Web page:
Barrie police expect 150 officers to be trained in use of body-worn cameras by September

Body-cameras will also be able to self-trigger

Barrie police will begin the roll out of body-worn cameras to its frontline officers next month.

Staff-Sgt. Dave Goodbrand tells Barrie 360 it’s about three hours of training per officer to learn about the camera, learn about the features, how to use it and the expectations around procedures.

Goodbrand said the training of 150 frontline officers should be completed by September.

“The main reason we’re going to body-cams is we want to create transparency with the public in the day-to-day interactions with our officers,” he explained.

The Barrie Police Service outfitted 25 officers with body-worn cameras during a four-to-five-month pilot project and Goodbrand said the feedback was positive from the start.

“When we had to remove them after completing the pilot, many sent messages saying they were looking forward to getting the cameras back.”

The officers will self-activate their cameras during all interactions when they are out in the course of their duties going to calls for service.

The Axon cameras can also self-trigger during specific policing situations.

“It’s also triggered when a taser is powered on,” said Goodbrand. “It has a device built within the battery.”

“When they trigger their emergency lights and sirens, it will also trigger any body-worn cameras in a circumference of that vehicle.”

Officers sidearms will be outfitted so when they draw their gun from their holster it will also trigger the camera.

“All of these are critical because in many cases when you are deploying a taser, drawing your firearm or stopping a vehicle, it could be a high-risk situation where an officer may forget to trigger the camera,” Goodbrand explained.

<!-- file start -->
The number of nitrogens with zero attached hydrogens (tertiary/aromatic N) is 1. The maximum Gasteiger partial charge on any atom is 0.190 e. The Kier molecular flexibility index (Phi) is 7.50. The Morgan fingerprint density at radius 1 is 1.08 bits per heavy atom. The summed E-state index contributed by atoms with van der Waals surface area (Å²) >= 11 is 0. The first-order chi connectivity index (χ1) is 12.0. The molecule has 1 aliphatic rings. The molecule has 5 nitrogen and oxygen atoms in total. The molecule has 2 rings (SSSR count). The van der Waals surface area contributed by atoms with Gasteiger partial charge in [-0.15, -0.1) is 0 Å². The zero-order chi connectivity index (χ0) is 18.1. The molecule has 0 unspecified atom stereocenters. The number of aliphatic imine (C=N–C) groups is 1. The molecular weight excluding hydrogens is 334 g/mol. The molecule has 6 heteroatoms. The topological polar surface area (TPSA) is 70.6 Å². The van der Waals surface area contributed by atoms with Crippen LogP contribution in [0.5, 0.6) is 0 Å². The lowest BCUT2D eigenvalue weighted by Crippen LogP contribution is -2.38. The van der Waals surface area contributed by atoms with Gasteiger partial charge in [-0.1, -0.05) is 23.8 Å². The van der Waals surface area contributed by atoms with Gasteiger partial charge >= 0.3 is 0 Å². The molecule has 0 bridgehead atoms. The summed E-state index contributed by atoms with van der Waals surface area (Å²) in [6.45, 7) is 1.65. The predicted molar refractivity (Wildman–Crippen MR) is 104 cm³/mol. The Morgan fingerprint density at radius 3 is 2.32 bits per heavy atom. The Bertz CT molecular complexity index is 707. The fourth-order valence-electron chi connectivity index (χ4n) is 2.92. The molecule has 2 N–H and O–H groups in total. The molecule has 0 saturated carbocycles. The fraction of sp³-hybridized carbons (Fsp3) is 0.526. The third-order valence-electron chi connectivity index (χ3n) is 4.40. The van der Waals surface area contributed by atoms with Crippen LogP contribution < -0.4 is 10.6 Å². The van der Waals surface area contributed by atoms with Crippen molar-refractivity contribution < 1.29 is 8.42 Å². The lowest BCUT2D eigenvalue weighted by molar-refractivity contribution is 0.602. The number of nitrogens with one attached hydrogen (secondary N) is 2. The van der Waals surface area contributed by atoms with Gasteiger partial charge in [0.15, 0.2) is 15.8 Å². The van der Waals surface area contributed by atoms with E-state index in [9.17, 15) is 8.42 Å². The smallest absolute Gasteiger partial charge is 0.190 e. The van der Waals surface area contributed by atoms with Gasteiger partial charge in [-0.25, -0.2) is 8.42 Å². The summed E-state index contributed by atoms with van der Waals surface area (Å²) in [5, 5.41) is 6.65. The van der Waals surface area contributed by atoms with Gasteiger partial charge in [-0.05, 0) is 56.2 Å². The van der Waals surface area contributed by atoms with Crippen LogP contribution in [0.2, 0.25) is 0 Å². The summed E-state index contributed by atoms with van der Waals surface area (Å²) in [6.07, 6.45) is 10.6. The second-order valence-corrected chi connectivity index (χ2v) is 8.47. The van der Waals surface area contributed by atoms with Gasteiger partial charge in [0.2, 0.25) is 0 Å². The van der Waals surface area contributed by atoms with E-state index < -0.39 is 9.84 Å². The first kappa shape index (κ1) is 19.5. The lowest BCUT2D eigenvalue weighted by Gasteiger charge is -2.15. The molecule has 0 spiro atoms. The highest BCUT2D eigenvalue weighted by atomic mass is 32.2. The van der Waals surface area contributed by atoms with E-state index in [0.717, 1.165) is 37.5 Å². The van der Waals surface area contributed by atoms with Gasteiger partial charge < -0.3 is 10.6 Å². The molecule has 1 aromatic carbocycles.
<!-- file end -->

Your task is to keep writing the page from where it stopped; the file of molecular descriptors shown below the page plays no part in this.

He said best evidence will also be captured by the cameras because when a situation is recorded and the case goes to court, there is a better picture of what occurred.

Body-cam footage will also be collected and used for continued training to help officers do what they do.

With cameras, said Goodbrand, comes privacy issues, not just for the public but even for officers.

“When we are in a public place conducting an investigation, the body-camera will roll and we will let people know that a camera is rolling, but we will continue to record.”

If police go to a private residence to take a statement or conduct an investigation, police will let people know they are being recorded and request that the interaction continue to be recorded in that setting.

“If people don’t want us to record then we will turn off the cameras,” said Goodbrand.

The program will cost taxpayers $1.5 million over nine years.